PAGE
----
The Politics of Industrial Change: Railway Policy in North America

The Politics of Industrial Change: Railway Policy in North America

The Politics of Industrial Change: Railway Policy in North America

The Politics of Industrial Change: Railway Policy in North America

Excerpt

THE U.S. and Canadian governments have been challenged to help their industries adapt to increasing competitive pressures. In this book, R. Kent Weaver examines the political barriers the two governments confront in this effort. He argues that their constraints are different-- notably, fragmentation of governmental power in the United States and intense regional conflict in Canada. But the impact of these constraints is similar: an unwillingness or inability on the part of the government to impose concentrated, visible losses on well-organized producer, consumer, and labor groups. As a result, the two governments tend to delay rather than aid industries' adjustment to changing markets. He concludes that these constraints are so fundamental to the two political systems that neither government has much prospect for improving its ability to help industries adjust in the future.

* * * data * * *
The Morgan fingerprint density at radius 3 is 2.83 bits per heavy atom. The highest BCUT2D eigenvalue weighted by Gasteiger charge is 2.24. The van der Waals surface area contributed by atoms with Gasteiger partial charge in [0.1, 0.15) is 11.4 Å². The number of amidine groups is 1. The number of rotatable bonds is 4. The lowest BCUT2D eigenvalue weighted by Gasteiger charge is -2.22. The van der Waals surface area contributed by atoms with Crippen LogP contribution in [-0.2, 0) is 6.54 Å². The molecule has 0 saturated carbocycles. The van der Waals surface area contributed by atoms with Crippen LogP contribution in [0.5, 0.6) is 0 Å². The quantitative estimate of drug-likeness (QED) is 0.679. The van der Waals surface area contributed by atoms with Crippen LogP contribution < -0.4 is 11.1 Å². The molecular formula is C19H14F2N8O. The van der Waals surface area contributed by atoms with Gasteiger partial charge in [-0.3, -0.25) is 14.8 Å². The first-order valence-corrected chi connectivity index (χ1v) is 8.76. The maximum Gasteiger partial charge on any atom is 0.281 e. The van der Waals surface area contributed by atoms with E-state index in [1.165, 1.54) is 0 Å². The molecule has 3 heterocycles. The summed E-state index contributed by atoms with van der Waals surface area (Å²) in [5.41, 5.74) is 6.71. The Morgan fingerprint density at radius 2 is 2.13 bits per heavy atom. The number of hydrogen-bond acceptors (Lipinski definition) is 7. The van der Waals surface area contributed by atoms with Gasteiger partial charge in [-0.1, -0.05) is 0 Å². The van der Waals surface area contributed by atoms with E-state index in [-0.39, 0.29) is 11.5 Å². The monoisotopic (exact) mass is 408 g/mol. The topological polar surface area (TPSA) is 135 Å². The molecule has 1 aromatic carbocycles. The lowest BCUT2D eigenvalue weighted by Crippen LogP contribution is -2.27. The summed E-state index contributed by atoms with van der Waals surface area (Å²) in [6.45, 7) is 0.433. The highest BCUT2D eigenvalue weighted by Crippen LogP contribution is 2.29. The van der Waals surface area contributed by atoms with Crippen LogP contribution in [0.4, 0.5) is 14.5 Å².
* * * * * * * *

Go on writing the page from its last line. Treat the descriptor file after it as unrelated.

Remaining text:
In reaching this conclusion, Weaver examines three tasks that are crucial for executing effective industrial policies: selecting policies that promote rather than prevent sectoral adjustment, choosing policy instruments (for example, regulations, loans, and subsidies) that are appropriate to an industry's problems, and implementing those policies once they have been selected. For this last task, he focuses on problems associated with the use of public enterprise.

The author illustrates his general arguments with a comparative case study of U.S. and Canadian federal policies toward the railroad industry. In particular, he looks at the establishment and subsequent operation of the four major government-owned firms: the Consolidated Rail Corporation and Amtrak in the United States, and Canadian National Railways and VIA Rail Canada in Canada. Weaver argues that railway policies in the two countries have differed significantly in recent years. Canada, though more protectionist than the United States, has had more freedom in choosing policy instruments. But both governments have attempted to delay needed adjustments in the rail industry much more than they . . .

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